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Innovations in Conversations About Teaching

Beyond the Workshop

Edited By Maria B. Hopkins and Rachel Bailey Jones

Centers for teaching and learning all face the same dilemma: In a context where faculty are not required to partake in our services, how do we provide transformative learning experiences to which faculty willingly give their limited time? The answer, Maria B. Hopkins and Rachel Bailey Jones propose, is to move away from a workshop model of faculty development and toward a model that supports the kinds of connections among faculty that lead to self-sustaining growth and development. This edited book provides a breadth of innovative alternatives to fixed-schedule faculty development workshops that faculty are rarely attending due to the increasing complexity of their professional lives. The audience for this book is higher education administrators, faculty, and staff responsible for faculty development related to teaching and learning. Each chapter provides a detailed description of a faculty development initiative in practice that provide opportunities for creativity, adaptability, and collaboration among faculty. Public, private, and community colleges, small and large, research-focused and teaching-focused institutions are represented. The editors have taken on this project because this is the resource they wish they had when they began their work as directors of the teaching lab at their institution.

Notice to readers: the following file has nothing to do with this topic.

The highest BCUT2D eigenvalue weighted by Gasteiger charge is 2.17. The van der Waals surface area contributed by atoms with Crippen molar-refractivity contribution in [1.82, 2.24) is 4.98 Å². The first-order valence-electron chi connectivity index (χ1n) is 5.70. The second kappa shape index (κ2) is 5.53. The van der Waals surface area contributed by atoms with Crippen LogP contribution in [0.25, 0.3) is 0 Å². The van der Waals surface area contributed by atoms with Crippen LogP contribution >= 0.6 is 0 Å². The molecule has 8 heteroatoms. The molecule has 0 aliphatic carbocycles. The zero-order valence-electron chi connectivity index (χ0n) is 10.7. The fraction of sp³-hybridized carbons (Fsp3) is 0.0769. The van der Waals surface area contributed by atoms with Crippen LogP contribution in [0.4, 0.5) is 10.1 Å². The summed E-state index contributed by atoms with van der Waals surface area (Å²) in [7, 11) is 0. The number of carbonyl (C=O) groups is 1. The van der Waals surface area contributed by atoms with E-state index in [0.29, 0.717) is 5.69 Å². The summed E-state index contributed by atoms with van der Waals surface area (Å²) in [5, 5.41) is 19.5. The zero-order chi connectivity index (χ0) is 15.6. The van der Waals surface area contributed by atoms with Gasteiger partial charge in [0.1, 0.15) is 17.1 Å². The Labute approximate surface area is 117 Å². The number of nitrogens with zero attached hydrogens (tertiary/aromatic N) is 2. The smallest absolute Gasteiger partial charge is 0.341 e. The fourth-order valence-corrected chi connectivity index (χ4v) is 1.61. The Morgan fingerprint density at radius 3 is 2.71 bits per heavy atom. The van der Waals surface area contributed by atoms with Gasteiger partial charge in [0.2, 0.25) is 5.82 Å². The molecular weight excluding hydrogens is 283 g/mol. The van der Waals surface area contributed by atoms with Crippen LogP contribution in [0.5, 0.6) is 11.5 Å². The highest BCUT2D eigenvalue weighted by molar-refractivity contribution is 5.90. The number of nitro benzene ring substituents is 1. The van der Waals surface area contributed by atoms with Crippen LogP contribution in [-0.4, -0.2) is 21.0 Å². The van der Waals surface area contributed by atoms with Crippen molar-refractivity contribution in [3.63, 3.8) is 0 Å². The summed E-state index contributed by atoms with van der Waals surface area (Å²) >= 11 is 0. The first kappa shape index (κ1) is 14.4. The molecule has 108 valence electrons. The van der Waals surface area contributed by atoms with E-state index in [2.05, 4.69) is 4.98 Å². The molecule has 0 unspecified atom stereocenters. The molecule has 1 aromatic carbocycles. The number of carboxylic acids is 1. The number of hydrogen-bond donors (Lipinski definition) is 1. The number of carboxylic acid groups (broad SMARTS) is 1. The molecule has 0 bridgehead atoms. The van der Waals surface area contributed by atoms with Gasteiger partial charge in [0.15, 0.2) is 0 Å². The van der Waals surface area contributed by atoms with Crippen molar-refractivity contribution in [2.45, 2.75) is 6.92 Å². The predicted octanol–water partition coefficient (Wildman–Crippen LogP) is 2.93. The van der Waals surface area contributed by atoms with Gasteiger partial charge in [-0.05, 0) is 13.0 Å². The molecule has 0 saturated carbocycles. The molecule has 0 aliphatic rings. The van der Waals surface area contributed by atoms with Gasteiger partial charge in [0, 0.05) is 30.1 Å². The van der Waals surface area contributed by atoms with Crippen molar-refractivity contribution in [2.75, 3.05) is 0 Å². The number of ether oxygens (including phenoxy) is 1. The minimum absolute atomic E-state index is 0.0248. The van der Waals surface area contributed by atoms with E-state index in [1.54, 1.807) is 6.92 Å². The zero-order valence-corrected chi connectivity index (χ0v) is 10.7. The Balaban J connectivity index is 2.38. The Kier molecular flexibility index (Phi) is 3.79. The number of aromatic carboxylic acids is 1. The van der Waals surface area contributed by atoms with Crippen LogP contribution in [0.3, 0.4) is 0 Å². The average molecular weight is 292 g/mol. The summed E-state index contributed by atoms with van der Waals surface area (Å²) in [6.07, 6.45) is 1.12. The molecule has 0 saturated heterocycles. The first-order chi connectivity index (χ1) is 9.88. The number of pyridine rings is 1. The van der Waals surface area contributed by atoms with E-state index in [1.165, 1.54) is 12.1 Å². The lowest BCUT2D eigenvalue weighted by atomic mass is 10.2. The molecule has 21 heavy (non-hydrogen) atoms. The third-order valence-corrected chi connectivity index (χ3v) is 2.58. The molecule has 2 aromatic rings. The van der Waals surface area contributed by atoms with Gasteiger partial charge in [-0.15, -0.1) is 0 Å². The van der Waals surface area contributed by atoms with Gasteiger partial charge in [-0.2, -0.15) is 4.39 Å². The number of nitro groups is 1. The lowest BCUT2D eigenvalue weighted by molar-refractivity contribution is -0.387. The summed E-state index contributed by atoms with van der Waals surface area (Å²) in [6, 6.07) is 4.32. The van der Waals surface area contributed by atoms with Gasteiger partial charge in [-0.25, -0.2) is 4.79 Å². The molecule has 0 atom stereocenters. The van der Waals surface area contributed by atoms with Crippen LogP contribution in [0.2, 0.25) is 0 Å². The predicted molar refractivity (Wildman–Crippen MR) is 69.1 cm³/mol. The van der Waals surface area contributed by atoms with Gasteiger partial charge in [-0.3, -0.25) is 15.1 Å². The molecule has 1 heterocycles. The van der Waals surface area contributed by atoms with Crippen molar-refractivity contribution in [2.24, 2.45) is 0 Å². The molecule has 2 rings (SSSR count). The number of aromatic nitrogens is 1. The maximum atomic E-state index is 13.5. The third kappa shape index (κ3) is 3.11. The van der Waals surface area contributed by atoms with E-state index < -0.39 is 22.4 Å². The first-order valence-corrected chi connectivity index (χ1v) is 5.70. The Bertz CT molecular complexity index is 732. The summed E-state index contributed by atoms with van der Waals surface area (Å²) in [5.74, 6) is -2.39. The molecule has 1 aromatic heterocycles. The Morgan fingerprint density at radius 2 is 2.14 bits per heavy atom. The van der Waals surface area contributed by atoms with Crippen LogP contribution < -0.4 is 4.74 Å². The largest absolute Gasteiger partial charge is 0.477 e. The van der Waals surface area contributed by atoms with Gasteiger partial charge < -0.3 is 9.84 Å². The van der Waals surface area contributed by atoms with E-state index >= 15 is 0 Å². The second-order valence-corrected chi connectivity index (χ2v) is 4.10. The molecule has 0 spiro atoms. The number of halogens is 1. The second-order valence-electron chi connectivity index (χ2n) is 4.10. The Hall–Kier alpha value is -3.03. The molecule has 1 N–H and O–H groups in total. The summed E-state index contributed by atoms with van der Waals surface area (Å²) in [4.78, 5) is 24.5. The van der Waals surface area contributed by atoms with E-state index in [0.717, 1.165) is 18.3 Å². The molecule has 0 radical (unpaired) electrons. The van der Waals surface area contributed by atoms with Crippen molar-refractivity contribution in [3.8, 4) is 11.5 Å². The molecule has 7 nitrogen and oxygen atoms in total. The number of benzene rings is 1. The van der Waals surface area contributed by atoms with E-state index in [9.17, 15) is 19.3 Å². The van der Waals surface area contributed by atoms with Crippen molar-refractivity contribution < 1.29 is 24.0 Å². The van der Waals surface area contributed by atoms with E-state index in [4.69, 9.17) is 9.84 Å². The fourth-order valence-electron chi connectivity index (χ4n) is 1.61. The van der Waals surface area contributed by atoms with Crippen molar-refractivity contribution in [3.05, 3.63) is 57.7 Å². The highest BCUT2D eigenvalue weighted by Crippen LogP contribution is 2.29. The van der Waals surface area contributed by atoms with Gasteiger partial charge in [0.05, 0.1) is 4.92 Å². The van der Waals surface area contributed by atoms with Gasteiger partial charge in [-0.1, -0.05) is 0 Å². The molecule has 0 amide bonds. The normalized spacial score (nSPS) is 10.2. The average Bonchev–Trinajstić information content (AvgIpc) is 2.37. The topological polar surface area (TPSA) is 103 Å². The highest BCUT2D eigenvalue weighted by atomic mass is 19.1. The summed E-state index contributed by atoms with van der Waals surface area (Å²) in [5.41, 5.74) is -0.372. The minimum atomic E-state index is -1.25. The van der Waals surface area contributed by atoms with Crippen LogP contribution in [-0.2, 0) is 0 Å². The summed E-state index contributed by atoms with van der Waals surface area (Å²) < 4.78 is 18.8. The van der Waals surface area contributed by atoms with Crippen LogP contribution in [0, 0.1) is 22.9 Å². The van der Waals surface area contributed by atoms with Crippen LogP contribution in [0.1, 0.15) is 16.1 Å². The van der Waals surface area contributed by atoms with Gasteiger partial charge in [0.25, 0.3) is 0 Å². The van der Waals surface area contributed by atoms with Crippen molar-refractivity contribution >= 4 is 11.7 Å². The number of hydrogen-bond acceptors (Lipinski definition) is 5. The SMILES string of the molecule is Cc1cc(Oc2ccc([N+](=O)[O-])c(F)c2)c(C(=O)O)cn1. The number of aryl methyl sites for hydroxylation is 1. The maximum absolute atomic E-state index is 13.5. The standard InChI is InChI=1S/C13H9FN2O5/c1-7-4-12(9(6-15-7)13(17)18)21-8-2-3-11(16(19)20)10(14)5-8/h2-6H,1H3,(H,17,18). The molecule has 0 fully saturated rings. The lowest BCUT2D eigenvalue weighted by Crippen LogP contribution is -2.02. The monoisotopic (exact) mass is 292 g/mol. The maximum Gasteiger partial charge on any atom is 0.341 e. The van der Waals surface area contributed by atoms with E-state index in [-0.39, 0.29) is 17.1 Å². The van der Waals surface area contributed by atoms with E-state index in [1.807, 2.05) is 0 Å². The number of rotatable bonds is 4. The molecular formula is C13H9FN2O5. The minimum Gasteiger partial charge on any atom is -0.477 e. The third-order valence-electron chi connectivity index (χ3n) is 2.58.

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2. You Just Have to Be in My Class: Open Classroom and Teaching Partners at Nazareth


Maria B. Hopkins and Melissa Johnson

I solve the problems in front of me with just thinking deeply about what I do and who my students are, and I don’t think of it as techniques I could share. I don’t know how to tell someone how to do what I do, you know? And so sometimes when I see some of the calls for [leading presentations about teaching at the college] I think that way, that I don’t know how to tell somebody what I do. I just do it. I’ve been doing it for so long … and I’m also a very intuitive type, so I kind of just absorb stuff from the environment and work it into [my teaching] so it’s hard to figure out what is it that you would share with somebody else … You just have to be in my class (italics added).

This quote is from Mary, a teacher educator from Nazareth College who participated in a focus group interview on the effectiveness of the programming of our teaching center at Nazareth, the Teaching Innovation and Integration Lab (TIIL). Mary’s experience represents that of many faculty members for whom knowledge and skill related to teaching have evolved over years of practice. Rather than receiving explicit instruction through a workshop or any series of faculty development offerings, the ability to teach well is cultivated through a career of trial and error. As faculty, we embody the work of scientists and construction workers as...

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